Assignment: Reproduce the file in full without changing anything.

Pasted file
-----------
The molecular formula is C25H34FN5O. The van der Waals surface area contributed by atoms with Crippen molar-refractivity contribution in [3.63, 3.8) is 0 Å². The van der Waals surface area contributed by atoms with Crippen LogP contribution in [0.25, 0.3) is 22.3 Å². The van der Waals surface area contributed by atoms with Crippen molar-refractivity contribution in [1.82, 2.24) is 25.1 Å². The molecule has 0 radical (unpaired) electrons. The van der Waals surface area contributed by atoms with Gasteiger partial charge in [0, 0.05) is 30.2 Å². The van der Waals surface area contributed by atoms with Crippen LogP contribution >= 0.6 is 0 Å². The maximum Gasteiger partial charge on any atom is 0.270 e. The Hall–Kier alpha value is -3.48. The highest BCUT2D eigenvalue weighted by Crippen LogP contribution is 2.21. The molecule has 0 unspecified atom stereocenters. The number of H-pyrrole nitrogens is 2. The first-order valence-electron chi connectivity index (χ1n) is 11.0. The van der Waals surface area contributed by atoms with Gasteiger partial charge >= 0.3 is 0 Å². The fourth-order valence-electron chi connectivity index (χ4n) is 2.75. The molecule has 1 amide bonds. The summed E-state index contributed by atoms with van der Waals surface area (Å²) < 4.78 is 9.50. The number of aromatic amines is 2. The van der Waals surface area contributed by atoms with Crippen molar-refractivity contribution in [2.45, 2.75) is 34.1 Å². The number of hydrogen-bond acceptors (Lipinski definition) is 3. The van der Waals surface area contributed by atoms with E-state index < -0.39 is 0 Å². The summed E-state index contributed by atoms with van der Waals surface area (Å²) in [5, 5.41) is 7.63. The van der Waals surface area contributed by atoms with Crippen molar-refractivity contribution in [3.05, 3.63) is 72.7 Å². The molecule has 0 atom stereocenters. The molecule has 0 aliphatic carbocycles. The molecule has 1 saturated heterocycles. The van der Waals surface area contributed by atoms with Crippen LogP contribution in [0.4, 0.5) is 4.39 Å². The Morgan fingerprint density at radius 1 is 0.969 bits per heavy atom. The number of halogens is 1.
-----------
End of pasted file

The molecular formula is C25H34FN5O. The van der Waals surface area contributed by atoms with Crippen molar-refractivity contribution in [3.63, 3.8) is 0 Å². The van der Waals surface area contributed by atoms with Crippen LogP contribution in [0.25, 0.3) is 22.3 Å². The van der Waals surface area contributed by atoms with Crippen molar-refractivity contribution in [1.82, 2.24) is 25.1 Å². The molecule has 0 radical (unpaired) electrons. The van der Waals surface area contributed by atoms with Gasteiger partial charge in [0, 0.05) is 30.2 Å². The van der Waals surface area contributed by atoms with Crippen LogP contribution >= 0.6 is 0 Å². The maximum Gasteiger partial charge on any atom is 0.270 e. The Hall–Kier alpha value is -3.48. The highest BCUT2D eigenvalue weighted by Crippen LogP contribution is 2.21. The molecule has 0 unspecified atom stereocenters. The number of H-pyrrole nitrogens is 2. The first-order valence-electron chi connectivity index (χ1n) is 11.0. The van der Waals surface area contributed by atoms with Gasteiger partial charge >= 0.3 is 0 Å². The fourth-order valence-electron chi connectivity index (χ4n) is 2.75. The molecule has 1 amide bonds. The summed E-state index contributed by atoms with van der Waals surface area (Å²) < 4.78 is 9.50. The number of aromatic amines is 2. The van der Waals surface area contributed by atoms with Crippen molar-refractivity contribution in [2.45, 2.75) is 34.1 Å². The number of hydrogen-bond acceptors (Lipinski definition) is 3. The van der Waals surface area contributed by atoms with E-state index < -0.39 is 0 Å². The summed E-state index contributed by atoms with van der Waals surface area (Å²) in [5, 5.41) is 7.63. The van der Waals surface area contributed by atoms with Crippen molar-refractivity contribution in [3.05, 3.63) is 72.7 Å². The molecule has 0 atom stereocenters. The molecule has 0 aliphatic carbocycles. The molecule has 1 saturated heterocycles. The van der Waals surface area contributed by atoms with Crippen LogP contribution in [0.4, 0.5) is 4.39 Å². The Morgan fingerprint density at radius 1 is 0.969 bits per heavy atom. The number of halogens is 1.